Breaking News
More () »

'I don’t know what to do': Parents juggle work and teaching during coronavirus shutdown

There’s no doubt, parents are wearing a lot of hats -- employee, teacher, and therapist to name a few.

FORSYTH COUNTY, Ga. — Cortney Gibbs had a smile on her face when she sat down at her computer to talk with 11Alive about the challenges and joys of having her kids home all day, every day. Her laugh was genuine, but every so often, hints of frustration peek through.

“I feel like I’m being pulled in lots of directions,” said Gibbs.

There’s no doubt, parents are wearing a lot of hats while schools are closed amid coronavirus concerns -- employee, teacher, and therapist to name a few.

Gibbs has a 7-year-old son with special needs. Ayden is pre-verbal, he’s just now learning to talk and doesn’t really understand what’s going on.

“He went from having a very busy schedule. School all day and therapy after school. And we were doing seven therapies a week," explains Gibbs. 

That’s now down to three, speech, physical and hippotherapy, a program that includes horseback riding to work on coordination, balance, and strength. Gibbs hopes those programs are able to stay open. She needs the support and Ayden needs the interaction.

RELATED: Mother of Tennessee child with COVID-19 wants you to take it seriously

Credit: WXIA

“We are seeing some behavior that we haven’t seen in a very long time come back. Some aggression. He doesn’t understand. Everything has been taken away," said Gibbs. 

She tries to keep him busy with the things he loves, but while Ayden is dancing to Disney music at full blast, her older son, who has an IEP as well, is trying to study.

"So he’s running around. He’s loud, he’s happy. And then my oldest is upstairs like, 'Mom, I need help,'" Gibbs explains with a sigh. "And I’m like, 'I don’t know what to do.'"

While Gibbs tries to juggle the needs of her children in Forsyth County, Ashley Mahoney sits in a house more than 20 miles away dealing with many of the same struggles.

Mahoney has a 12-year-old son. When the cameras are around, he’s quiet and likes to do his own thing. His 3-year-old sister CiCi, on the other hand, loves the attention.

As "The Reveal" reporter Rebecca Lindstrom chatted with Mahoney, the top of CiCi’s head could be seen in the background, running from side to side, flipping the lights on and off. On camera, she had raspberries and smiles to share.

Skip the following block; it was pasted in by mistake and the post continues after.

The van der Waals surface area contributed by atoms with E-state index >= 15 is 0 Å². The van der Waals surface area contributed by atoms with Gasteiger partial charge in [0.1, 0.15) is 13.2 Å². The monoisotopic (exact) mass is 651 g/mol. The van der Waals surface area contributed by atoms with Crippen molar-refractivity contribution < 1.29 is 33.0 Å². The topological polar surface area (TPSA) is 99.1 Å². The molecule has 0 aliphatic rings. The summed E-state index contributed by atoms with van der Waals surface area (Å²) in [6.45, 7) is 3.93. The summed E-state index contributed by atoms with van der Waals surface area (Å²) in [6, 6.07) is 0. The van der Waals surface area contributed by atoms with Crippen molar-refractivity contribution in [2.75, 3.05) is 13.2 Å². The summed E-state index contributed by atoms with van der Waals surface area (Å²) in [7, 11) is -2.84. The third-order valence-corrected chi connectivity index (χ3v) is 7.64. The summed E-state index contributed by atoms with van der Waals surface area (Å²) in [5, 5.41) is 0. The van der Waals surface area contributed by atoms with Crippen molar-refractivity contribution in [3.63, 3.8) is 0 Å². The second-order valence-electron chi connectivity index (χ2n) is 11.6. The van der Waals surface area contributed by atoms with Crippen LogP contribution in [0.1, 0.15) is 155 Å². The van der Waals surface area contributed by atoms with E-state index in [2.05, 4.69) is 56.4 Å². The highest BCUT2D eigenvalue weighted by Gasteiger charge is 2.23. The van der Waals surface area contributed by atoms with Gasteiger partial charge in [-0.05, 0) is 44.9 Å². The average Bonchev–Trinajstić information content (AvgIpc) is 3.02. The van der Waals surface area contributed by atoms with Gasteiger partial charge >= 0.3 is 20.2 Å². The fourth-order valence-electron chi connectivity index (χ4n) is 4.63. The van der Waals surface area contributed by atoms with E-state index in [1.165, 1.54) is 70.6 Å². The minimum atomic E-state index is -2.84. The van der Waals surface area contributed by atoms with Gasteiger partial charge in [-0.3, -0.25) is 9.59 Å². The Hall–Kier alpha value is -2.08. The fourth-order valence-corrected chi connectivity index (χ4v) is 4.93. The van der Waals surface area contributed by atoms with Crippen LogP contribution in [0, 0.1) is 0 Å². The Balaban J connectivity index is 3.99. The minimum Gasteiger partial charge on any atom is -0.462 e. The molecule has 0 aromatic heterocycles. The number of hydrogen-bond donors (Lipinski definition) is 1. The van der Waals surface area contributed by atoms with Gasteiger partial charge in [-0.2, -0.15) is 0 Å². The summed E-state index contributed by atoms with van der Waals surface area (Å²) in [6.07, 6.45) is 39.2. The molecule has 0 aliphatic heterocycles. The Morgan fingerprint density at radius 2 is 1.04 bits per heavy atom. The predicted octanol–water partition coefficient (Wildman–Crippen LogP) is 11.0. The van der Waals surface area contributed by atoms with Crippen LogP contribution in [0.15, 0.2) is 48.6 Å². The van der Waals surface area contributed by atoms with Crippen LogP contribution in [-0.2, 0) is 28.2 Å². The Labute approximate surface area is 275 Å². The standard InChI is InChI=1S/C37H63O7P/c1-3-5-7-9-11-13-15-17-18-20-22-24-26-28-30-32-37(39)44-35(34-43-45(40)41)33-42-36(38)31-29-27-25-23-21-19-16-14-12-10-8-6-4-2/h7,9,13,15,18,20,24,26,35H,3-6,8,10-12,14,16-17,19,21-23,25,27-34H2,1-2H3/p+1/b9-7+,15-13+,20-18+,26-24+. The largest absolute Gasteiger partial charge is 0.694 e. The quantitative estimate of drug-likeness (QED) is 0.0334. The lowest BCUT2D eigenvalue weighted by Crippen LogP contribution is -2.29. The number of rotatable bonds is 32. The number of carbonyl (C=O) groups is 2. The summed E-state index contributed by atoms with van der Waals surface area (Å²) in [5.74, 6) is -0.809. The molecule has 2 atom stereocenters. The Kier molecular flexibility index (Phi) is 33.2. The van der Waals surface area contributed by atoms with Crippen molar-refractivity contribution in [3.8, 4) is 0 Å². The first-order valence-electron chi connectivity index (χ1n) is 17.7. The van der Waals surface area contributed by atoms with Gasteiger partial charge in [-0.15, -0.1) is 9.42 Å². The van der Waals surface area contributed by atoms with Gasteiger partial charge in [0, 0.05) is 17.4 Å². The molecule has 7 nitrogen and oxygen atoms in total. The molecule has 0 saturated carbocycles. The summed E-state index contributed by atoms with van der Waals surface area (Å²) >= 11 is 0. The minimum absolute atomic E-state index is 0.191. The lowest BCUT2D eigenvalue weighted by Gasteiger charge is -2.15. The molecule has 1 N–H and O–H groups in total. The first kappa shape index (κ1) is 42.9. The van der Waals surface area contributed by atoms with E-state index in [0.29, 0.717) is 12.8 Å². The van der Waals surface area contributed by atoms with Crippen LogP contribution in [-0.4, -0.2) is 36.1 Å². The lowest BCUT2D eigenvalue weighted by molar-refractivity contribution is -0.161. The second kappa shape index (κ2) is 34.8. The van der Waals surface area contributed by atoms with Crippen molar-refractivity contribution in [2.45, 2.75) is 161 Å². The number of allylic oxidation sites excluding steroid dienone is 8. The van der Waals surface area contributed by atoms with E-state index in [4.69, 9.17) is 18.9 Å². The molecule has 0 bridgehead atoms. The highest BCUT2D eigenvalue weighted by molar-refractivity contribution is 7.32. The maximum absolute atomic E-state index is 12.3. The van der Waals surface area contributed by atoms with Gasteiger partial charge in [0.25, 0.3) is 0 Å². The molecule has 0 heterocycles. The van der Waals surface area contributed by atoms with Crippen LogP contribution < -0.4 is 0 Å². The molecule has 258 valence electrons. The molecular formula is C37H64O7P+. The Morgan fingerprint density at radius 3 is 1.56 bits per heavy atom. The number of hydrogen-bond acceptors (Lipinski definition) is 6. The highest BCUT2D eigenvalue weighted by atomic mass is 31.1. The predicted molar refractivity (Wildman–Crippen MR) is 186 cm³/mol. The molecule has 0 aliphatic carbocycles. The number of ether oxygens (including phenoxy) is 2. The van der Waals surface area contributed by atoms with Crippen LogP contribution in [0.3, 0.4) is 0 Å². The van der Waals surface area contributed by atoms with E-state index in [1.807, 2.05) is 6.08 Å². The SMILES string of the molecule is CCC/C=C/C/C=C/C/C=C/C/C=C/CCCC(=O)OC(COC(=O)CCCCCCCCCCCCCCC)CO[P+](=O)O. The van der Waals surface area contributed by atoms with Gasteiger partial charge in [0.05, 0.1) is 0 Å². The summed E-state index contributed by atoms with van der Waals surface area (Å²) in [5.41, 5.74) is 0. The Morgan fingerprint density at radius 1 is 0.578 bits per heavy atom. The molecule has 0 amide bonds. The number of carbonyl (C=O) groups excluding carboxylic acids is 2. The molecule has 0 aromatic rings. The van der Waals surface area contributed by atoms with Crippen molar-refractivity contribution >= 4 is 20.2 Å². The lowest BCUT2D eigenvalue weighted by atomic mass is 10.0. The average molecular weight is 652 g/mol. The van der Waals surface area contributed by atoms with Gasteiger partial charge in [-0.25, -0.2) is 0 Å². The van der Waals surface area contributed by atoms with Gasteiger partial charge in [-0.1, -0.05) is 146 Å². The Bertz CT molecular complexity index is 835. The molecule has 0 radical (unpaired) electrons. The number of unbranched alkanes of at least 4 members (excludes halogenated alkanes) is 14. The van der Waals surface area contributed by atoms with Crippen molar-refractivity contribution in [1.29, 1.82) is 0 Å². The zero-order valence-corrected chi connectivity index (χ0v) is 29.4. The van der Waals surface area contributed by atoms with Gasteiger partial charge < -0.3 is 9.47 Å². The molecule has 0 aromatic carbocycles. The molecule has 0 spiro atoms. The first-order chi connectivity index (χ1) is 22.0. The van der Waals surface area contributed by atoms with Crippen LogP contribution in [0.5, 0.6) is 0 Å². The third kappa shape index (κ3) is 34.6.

They are silly moments that made Lindstrom laugh, but they’re perhaps not so funny when mom is trying to hold a business meeting online.

“I did end up sending them outside quite a bit last week if I had some really big meetings,” said Mahoney. 

Games and activities she thought would keep her daughter distracted, don’t always last as long as she hoped. Take for example a dollhouse she gave CiCi as a surprise.

“That big, big dollhouse came out this week. I thought that would keep her entertained for a few hours, but she set it up and she said she was all done," said Mahoney.

RELATED: Live updates: Coronavirus in Georgia

Credit: WXIA

She also quickly discovered, 4 p.m. was just a bad time for a web meeting. The kids are restless and CiCi is tired. She just wants Mom. 

Mahoney says she’s grateful her boss and the client she serves are so understanding.

And she’s thankful teachers are understanding as well. Not all of Connor’s homework assignments made it in on time. Mahoney isn’t sure what went wrong but says she’s going to pay more attention to what needs to be done and make sure the technology works when it’s time to turn the assignments in.

“I think making sure he’s getting things done. So he thinks he’s getting them done and he’s forgetting to submit something or he’s submitting it but it’s not going through. I think that’s been frustrating for him," said Mahoney.

In Forsyth, the ongoing challenge is bandwidth with the district's program itsLearning.

RELATED: Forsyth County students’ online lesson plans crash two days in a row

“Online learning has been tedious because it’s still kind of crashing a lot. And some passwords aren’t linked,” said Gibbs. “I’m not a teacher. I’m doing my best that I can, so I am concerned that he’s really learning anything from it.”

Credit: WXIA

Both moms say the uncertainty of the situation is a struggle, not knowing when this will end.

“It’s one of those things where you don’t really have any comfort because you don’t know what’s going to happen,” saiddGibbs.

Despite the challenges, both moms say the time with their children is priceless. Gibbs plans to incorporate more life skills into their day like cooking and she wants to take more time to sit down and simply talk.

There have been successes to celebrate as well. CiCi decided she was finally ready for potty training.

“This is a huge deal,” Mahoney said with an equally huge smile across her face.

11Alive is focusing our news coverage on the facts and not the fear around the virus.  We want to keep you informed about the latest developments while ensuring that we deliver confirmed, factual information. 

We will track the most important coronavirus elements relating to Georgia on this page. Refresh often for new information. 


List | Central Georgia cities, counties setting curfews during COVID-19 pandemic

Waffle House closes more than 415 restaurants amid coronavirus concerns

Coronavirus in Georgia: Confirmed cases climb to 1,247 with 40 deaths

Here's over 35 companies hiring or offering work from home positions

How to help Georgia police officers during coronavirus outbreak

Fulton County joins cascade of local governments declaring public health emergency

Before You Leave, Check This Out